[show abstract][hide abstract] ABSTRACT: Protein function is often regulated by conformational changes that occur in response to ligand binding or covalent modification such as phosphorylation. In many multidomain proteins these conformational changes involve reorientation of domains within the protein. Although X-ray crystallography can be used to determine the relative orientation of domains, the crystal-state conformation can reflect the effect of crystal packing forces and therefore may differ from the physiologically relevant form existing in solution. Here we demonstrate that the solution-state conformation of a multidomain protein can be obtained from its X-ray structure using an extensive set of dipolar couplings measured by triple-resonance multidimensional NMR spectroscopy in weakly aligning solvent. The solution-state conformation of the 370-residue maltodextrin-binding protein (MBP) loaded with β-cyclodextrin has been determined on the basis of one-bond 15N-HN, 15N-13C′, 13Cα-13C′, two-bond 13C′-HN, and three-bond 13Cα-HN dipolar couplings measured for 280, 262, 276, 262, and 276 residues, respectively. This conformation was generated by applying hinge rotations to various X-ray structures of MBP seeking to minimize the difference between the experimentally measured and calculated dipolar couplings. Consistent structures have been derived in this manner starting from four different crystal forms of MBP. The analysis has revealed substantial differences between the resulting solution-state conformation and its crystal-state counterpart (Protein Data Bank accession code 1DMB) with the solution structure characterized by an 11(±1)° domain closure. We have demonstrated that the precision achieved in these analyses is most likely limited by small uncertainties in the intradomain structure of the protein (ca 5° uncertainty in orientation of internuclear vectors within domains). In addition, potential effects of interdomain motion have been considered using a number of different models and it was found that the structures derived on the basis of dipolar couplings accurately represent the effective average conformation of the protein.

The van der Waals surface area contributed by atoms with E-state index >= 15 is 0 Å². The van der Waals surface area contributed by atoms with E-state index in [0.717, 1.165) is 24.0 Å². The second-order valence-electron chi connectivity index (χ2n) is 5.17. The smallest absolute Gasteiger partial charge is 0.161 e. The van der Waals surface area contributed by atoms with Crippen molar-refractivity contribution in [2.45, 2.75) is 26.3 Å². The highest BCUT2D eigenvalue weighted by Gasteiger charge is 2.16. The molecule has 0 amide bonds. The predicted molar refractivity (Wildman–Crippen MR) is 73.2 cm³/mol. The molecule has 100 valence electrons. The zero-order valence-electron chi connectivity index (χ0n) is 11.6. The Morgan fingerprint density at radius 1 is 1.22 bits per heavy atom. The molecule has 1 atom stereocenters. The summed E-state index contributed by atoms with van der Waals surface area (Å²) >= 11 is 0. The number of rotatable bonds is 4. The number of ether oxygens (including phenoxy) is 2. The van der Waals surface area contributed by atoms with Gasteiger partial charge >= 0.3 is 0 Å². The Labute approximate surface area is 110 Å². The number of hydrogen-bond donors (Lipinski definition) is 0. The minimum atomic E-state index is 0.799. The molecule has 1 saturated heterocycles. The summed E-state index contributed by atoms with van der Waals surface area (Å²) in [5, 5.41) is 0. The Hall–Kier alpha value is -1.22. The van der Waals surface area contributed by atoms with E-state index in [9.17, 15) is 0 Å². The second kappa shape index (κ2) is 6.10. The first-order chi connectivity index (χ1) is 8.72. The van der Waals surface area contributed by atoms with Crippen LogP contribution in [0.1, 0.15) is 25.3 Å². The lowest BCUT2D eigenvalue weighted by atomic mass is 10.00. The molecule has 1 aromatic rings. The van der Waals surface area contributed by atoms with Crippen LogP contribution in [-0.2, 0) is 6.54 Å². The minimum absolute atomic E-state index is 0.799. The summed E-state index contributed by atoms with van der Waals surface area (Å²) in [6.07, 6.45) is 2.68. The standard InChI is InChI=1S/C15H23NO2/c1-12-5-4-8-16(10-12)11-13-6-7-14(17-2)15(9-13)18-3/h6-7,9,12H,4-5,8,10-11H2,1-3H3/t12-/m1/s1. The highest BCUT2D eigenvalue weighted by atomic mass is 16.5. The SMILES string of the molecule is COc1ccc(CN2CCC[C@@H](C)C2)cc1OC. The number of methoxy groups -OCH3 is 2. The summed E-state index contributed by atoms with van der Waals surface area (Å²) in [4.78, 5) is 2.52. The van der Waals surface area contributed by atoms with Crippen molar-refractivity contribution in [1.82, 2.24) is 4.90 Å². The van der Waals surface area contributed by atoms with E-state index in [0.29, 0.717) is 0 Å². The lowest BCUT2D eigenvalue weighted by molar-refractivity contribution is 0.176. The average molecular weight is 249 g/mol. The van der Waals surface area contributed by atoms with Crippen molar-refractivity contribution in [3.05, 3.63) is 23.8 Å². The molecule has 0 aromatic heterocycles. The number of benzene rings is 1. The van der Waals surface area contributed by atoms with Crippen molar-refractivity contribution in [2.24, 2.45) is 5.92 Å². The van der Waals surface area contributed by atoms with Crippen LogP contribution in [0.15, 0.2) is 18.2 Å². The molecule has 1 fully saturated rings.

Journal of Molecular Biology 03/2000; · 3.91 Impact Factor
[show abstract][hide abstract] ABSTRACT: A selective protonation strategy is described that uses [3-2H] 13C α-ketoisovalerate to introduce (1H-δ methyl)-leucine and
(1H-γ methyl)-valine into 15N-, 13C-, 2H-labeled proteins. A minimum level of 90% incorporation of label into both leucine
and valine methyl groups is obtained by inclusion of ≈100mg/L α-ketoisovalerate in the bacterial growth medium. Addition
of [3,3-2H2] α-ketobutyrate to the expression media (D2O solvent) results in the production of proteins with (1H-δ1 methyl)-isoleucine
(>90% incorporation). 1H-13C HSQC correlation spectroscopy establishes that CH2D and CHD2 isotopomers are not produced with
this method. This approach offers enhanced labeling of Leu methyl groups over previous methods that utilize Val as the labeling
agent and is more cost effective.
Journal of Biomolecular NMR 04/1999; 13(4):369-374. · 2.85 Impact Factor